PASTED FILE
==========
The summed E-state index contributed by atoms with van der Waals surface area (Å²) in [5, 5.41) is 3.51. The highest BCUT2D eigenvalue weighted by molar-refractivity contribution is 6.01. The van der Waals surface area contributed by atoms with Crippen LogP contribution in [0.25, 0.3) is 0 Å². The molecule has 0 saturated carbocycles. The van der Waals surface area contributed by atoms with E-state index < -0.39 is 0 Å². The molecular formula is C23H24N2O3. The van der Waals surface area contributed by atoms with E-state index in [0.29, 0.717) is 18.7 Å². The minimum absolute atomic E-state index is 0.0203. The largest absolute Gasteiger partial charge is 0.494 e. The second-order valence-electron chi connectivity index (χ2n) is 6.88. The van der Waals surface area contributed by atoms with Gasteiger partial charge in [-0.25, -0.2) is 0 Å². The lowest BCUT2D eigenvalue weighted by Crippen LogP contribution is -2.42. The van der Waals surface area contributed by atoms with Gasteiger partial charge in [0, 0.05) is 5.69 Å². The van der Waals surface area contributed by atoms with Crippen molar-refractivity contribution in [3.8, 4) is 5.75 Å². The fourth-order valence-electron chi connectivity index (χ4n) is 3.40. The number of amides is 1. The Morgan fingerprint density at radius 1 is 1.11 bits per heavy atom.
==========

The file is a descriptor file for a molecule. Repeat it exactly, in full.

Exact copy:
The summed E-state index contributed by atoms with van der Waals surface area (Å²) in [5, 5.41) is 3.51. The highest BCUT2D eigenvalue weighted by molar-refractivity contribution is 6.01. The van der Waals surface area contributed by atoms with Crippen LogP contribution in [0.25, 0.3) is 0 Å². The molecule has 0 saturated carbocycles. The van der Waals surface area contributed by atoms with E-state index < -0.39 is 0 Å². The molecular formula is C23H24N2O3. The van der Waals surface area contributed by atoms with E-state index in [0.29, 0.717) is 18.7 Å². The minimum absolute atomic E-state index is 0.0203. The largest absolute Gasteiger partial charge is 0.494 e. The second-order valence-electron chi connectivity index (χ2n) is 6.88. The van der Waals surface area contributed by atoms with Gasteiger partial charge in [-0.25, -0.2) is 0 Å². The lowest BCUT2D eigenvalue weighted by Crippen LogP contribution is -2.42. The van der Waals surface area contributed by atoms with Gasteiger partial charge in [0, 0.05) is 5.69 Å². The van der Waals surface area contributed by atoms with Crippen molar-refractivity contribution in [3.8, 4) is 5.75 Å². The fourth-order valence-electron chi connectivity index (χ4n) is 3.40. The number of amides is 1. The Morgan fingerprint density at radius 1 is 1.11 bits per heavy atom.